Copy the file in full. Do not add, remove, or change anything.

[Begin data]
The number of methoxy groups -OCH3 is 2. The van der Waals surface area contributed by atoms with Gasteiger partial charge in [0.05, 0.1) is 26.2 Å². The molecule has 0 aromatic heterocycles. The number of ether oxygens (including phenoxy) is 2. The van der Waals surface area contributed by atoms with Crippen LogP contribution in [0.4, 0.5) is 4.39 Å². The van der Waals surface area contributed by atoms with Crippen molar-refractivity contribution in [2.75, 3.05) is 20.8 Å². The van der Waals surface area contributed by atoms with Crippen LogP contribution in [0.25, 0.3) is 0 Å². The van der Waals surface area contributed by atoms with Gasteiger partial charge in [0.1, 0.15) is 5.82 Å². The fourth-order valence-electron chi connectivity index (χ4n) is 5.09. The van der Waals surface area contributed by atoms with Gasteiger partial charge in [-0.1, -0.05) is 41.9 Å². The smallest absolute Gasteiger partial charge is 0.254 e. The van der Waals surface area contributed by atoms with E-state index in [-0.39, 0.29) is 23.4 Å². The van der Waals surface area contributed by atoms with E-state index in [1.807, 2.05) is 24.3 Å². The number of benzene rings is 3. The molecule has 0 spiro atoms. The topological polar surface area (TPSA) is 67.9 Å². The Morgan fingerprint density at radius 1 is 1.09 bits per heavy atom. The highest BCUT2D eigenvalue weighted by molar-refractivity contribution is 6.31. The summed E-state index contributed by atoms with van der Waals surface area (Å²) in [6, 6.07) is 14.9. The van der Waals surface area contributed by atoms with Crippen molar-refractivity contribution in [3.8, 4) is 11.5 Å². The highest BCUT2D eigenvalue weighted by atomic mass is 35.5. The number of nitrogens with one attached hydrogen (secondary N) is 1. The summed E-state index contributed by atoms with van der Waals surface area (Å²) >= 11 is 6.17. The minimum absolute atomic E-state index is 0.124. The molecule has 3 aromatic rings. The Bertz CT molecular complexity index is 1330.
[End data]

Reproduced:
The number of methoxy groups -OCH3 is 2. The van der Waals surface area contributed by atoms with Gasteiger partial charge in [0.05, 0.1) is 26.2 Å². The molecule has 0 aromatic heterocycles. The number of ether oxygens (including phenoxy) is 2. The van der Waals surface area contributed by atoms with Crippen LogP contribution in [0.4, 0.5) is 4.39 Å². The van der Waals surface area contributed by atoms with Crippen molar-refractivity contribution in [2.75, 3.05) is 20.8 Å². The van der Waals surface area contributed by atoms with Crippen LogP contribution in [0.25, 0.3) is 0 Å². The van der Waals surface area contributed by atoms with Gasteiger partial charge in [0.1, 0.15) is 5.82 Å². The fourth-order valence-electron chi connectivity index (χ4n) is 5.09. The van der Waals surface area contributed by atoms with Gasteiger partial charge in [-0.1, -0.05) is 41.9 Å². The smallest absolute Gasteiger partial charge is 0.254 e. The van der Waals surface area contributed by atoms with E-state index in [-0.39, 0.29) is 23.4 Å². The van der Waals surface area contributed by atoms with E-state index in [1.807, 2.05) is 24.3 Å². The number of benzene rings is 3. The molecule has 0 spiro atoms. The topological polar surface area (TPSA) is 67.9 Å². The Morgan fingerprint density at radius 1 is 1.09 bits per heavy atom. The highest BCUT2D eigenvalue weighted by molar-refractivity contribution is 6.31. The summed E-state index contributed by atoms with van der Waals surface area (Å²) in [6, 6.07) is 14.9. The van der Waals surface area contributed by atoms with Crippen molar-refractivity contribution in [3.8, 4) is 11.5 Å². The highest BCUT2D eigenvalue weighted by atomic mass is 35.5. The number of nitrogens with one attached hydrogen (secondary N) is 1. The summed E-state index contributed by atoms with van der Waals surface area (Å²) >= 11 is 6.17. The minimum absolute atomic E-state index is 0.124. The molecule has 3 aromatic rings. The Bertz CT molecular complexity index is 1330.